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Analysis

PA official warns of consequences if US vetoes UN bid

Saeb Erekat says ‘occupied Palestinian state’ will dismantle PA and revert to PLO, join hundreds of international bodies

Saeb Erekat, chief Palestinian negotiator (photo credit: Issam Rimawi/Flash90/File)
Saeb Erekat, chief Palestinian negotiator (photo credit: Issam Rimawi/Flash90/File)

Top Palestinian Authority official Saeb Erekat has threatened that if the US vetoes the PA’s bid to gain a United Nations-backed timetable for an Israeli withdrawal from the West Bank, the Palestinians would apply for membership in hundreds of international bodies as citizens of an occupied state in its own right.

Erekat wrote in a position paper released Tuesday that the Palestinians would seek to join some 522 organizations, protocols, and treaties, a move aimed at gaining further recognition for a Palestinian state.

PA President Mahmoud Abbas, as the leader of “the occupied Palestinian state,” would then demand that Israel fulfill all its obligations as an occupying power, Erekat added, hinting that the PA itself would cease to function as an administrative body, leaving Israel to pick up the slack.

Erekat predicted that as a result, the Palestine Liberation Organization would remain the sole legitimate representative of the Palestinian people.

“The occupied state of Palestine will continue to be a member of various international and regional organizations,” he noted.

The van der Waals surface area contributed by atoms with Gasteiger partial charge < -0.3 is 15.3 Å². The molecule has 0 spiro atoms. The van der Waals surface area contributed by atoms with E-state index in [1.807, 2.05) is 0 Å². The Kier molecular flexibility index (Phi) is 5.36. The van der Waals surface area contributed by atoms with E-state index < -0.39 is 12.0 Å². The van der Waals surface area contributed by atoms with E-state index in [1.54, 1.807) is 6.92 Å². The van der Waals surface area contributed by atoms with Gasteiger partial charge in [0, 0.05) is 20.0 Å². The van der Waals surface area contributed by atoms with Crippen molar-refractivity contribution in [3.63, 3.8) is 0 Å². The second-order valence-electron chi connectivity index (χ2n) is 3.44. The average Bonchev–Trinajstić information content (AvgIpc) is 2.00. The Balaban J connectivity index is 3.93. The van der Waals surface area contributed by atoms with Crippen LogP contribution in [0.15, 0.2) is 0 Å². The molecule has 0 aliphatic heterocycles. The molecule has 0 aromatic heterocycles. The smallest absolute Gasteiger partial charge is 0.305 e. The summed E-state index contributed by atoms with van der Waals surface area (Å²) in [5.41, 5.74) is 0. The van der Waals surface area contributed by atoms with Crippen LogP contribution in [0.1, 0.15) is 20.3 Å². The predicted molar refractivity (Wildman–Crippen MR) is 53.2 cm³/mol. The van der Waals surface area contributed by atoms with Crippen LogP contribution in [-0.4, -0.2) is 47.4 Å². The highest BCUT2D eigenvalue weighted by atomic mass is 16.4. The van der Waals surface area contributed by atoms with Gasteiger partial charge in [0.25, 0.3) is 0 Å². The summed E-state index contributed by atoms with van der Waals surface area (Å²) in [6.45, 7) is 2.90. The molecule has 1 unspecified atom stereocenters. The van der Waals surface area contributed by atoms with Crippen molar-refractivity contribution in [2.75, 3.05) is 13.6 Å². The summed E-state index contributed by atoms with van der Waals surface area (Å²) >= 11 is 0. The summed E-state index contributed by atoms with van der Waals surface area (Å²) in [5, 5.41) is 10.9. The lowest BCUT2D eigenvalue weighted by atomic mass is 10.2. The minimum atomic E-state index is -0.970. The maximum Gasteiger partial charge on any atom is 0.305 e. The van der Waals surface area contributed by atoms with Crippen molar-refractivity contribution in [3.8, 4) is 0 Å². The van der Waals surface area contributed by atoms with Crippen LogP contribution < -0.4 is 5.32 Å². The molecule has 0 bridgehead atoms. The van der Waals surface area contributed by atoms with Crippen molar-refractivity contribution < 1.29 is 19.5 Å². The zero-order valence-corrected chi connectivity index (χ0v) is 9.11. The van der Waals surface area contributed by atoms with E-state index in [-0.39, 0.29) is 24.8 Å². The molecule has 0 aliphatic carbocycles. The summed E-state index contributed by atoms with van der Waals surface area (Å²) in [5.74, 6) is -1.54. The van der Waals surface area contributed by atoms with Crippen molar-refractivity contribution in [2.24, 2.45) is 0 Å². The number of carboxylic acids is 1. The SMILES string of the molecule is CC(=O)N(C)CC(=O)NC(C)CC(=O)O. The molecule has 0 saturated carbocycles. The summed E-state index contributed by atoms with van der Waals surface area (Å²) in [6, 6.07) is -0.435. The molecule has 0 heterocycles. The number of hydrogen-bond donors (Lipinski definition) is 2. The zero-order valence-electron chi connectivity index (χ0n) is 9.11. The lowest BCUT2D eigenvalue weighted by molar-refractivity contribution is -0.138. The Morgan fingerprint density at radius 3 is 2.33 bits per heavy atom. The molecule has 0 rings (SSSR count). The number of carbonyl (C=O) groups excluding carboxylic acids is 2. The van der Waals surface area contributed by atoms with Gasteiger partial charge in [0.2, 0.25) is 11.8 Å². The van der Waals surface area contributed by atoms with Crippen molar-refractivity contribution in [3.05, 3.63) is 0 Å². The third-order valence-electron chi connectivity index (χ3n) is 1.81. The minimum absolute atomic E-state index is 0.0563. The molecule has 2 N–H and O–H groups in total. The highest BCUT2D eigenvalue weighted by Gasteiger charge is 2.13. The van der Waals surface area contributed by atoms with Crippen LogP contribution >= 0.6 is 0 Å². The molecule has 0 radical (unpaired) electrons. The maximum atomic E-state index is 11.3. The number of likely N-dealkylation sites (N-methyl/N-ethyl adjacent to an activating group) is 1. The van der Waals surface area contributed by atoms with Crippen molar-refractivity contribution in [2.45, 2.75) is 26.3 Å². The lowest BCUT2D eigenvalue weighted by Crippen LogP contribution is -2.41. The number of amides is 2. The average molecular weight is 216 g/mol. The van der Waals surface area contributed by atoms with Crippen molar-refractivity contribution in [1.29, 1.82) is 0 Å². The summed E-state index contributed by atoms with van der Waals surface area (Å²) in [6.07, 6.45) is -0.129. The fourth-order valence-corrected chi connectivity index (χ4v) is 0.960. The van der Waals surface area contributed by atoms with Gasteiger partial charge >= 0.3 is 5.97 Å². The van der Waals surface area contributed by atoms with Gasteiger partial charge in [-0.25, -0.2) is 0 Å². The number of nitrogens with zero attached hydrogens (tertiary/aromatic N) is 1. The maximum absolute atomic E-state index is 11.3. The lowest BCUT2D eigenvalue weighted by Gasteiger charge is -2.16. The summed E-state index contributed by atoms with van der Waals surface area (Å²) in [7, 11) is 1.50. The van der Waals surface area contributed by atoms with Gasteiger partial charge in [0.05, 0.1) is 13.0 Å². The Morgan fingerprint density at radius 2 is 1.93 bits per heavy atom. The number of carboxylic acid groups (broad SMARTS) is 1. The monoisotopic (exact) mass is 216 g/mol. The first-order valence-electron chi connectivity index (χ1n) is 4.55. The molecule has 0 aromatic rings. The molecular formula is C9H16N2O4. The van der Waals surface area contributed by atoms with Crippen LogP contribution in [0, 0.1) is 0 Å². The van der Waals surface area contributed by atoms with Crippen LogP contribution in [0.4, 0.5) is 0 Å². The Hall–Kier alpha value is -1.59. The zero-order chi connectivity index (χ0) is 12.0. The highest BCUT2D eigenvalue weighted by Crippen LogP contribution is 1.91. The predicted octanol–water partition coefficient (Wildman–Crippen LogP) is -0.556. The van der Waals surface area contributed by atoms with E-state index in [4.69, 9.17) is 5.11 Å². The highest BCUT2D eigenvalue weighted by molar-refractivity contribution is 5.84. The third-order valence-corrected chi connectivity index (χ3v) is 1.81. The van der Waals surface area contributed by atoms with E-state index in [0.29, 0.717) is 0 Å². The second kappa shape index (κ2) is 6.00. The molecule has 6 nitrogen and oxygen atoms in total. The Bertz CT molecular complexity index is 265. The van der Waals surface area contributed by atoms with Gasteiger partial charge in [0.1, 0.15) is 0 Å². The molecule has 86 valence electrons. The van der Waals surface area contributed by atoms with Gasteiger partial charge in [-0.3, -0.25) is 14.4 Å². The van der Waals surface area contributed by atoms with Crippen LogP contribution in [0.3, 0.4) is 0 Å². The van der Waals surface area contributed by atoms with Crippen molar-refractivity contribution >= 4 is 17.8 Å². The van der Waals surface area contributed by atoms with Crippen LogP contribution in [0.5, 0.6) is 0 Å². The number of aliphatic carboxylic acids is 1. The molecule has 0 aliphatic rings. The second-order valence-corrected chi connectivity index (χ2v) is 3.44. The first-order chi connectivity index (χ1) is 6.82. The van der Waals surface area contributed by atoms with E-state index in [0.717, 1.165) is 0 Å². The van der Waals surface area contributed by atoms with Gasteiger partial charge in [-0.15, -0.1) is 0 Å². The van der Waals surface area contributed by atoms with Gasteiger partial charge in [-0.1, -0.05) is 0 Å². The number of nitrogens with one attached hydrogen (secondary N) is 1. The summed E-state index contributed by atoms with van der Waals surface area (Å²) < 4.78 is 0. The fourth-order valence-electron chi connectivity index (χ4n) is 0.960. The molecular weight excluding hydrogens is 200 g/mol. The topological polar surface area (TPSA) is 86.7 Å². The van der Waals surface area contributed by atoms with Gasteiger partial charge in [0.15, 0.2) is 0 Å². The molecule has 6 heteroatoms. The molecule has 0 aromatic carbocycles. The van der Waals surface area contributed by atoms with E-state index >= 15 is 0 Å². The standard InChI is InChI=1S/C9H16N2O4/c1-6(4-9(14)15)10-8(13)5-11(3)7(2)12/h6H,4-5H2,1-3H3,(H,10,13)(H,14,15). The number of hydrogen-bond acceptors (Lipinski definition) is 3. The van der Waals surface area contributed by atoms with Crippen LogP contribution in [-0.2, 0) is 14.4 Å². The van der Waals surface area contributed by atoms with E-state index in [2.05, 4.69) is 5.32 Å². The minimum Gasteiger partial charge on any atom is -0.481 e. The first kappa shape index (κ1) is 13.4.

Elections would also be held for the Palestinian presidency and National Council but during the interim period the PLO would effectively seize power.

“Before the elections there will be elections for the PLO’s executive committee with the participation of Hamas and Islamic Jihad, and the executive committee will become the temporary government for the occupied Palestinian state and the National Council will be considered the parliament of the Palestinian people,” he said.

Since the collapse of US-led peace talks with Israel in April, the Palestinians have been pursuing a new diplomatic path to independence through the United Nations and other international organizations and treaties.

The Palestinians won the status of nonmember observer state in the UN in 2012.

Israel has voiced vehement opposition to the Palestinian Authority’s bid to seek international recognition independently of peace talks, with Prime Minister Benjamin Netanyahu warning this week that unilateral moves would “bring about a further deterioration in the situation – something none of us want.”

On Tuesday UN Secretary-General Ban Ki-moon also warned Israel and the Palestinians against taking unilateral steps. Ban challenged the leaders to rise to the occasion and display the “courage and vision” needed to overcome their differences and negotiate a comprehensive peace agreement that leads to the establishment of a viable and independent Palestinian state.

Palestinian statehood was given a boost this month after both Sweden and Britain made symbolic moves toward recognizing the state.

During his inaugural speech on October 3 Swedish Prime Minister Stefan Lofven said that his country would recognize the Palestinian state, although no formal date for the move has been set. Two weeks later the British parliament held a symbolic vote in favor of recognizing Palestine.

News agencies contributed to this report.

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